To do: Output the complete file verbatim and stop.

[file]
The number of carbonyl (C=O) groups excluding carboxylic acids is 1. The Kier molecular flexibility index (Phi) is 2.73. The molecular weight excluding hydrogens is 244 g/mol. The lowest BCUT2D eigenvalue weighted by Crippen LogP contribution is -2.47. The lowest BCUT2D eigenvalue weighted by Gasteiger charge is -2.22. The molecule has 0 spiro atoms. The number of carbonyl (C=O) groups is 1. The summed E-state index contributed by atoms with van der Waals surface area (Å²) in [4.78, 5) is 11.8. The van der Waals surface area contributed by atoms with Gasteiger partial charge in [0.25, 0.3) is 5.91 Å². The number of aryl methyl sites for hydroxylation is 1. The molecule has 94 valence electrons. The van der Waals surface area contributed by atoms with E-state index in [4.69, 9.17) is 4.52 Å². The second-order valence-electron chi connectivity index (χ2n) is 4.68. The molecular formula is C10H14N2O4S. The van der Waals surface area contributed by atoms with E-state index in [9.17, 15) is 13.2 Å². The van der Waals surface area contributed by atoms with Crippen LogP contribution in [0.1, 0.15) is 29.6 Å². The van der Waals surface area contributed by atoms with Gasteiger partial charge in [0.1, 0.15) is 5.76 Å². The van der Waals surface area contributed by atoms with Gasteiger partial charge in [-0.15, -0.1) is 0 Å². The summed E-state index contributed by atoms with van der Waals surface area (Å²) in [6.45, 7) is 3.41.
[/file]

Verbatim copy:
The number of carbonyl (C=O) groups excluding carboxylic acids is 1. The Kier molecular flexibility index (Phi) is 2.73. The molecular weight excluding hydrogens is 244 g/mol. The lowest BCUT2D eigenvalue weighted by Crippen LogP contribution is -2.47. The lowest BCUT2D eigenvalue weighted by Gasteiger charge is -2.22. The molecule has 0 spiro atoms. The number of carbonyl (C=O) groups is 1. The summed E-state index contributed by atoms with van der Waals surface area (Å²) in [4.78, 5) is 11.8. The van der Waals surface area contributed by atoms with Gasteiger partial charge in [0.25, 0.3) is 5.91 Å². The number of aryl methyl sites for hydroxylation is 1. The molecule has 94 valence electrons. The van der Waals surface area contributed by atoms with E-state index in [4.69, 9.17) is 4.52 Å². The second-order valence-electron chi connectivity index (χ2n) is 4.68. The molecular formula is C10H14N2O4S. The van der Waals surface area contributed by atoms with E-state index in [9.17, 15) is 13.2 Å². The van der Waals surface area contributed by atoms with Crippen LogP contribution in [0.1, 0.15) is 29.6 Å². The van der Waals surface area contributed by atoms with Gasteiger partial charge in [0.1, 0.15) is 5.76 Å². The van der Waals surface area contributed by atoms with Gasteiger partial charge in [-0.15, -0.1) is 0 Å². The summed E-state index contributed by atoms with van der Waals surface area (Å²) in [6.45, 7) is 3.41.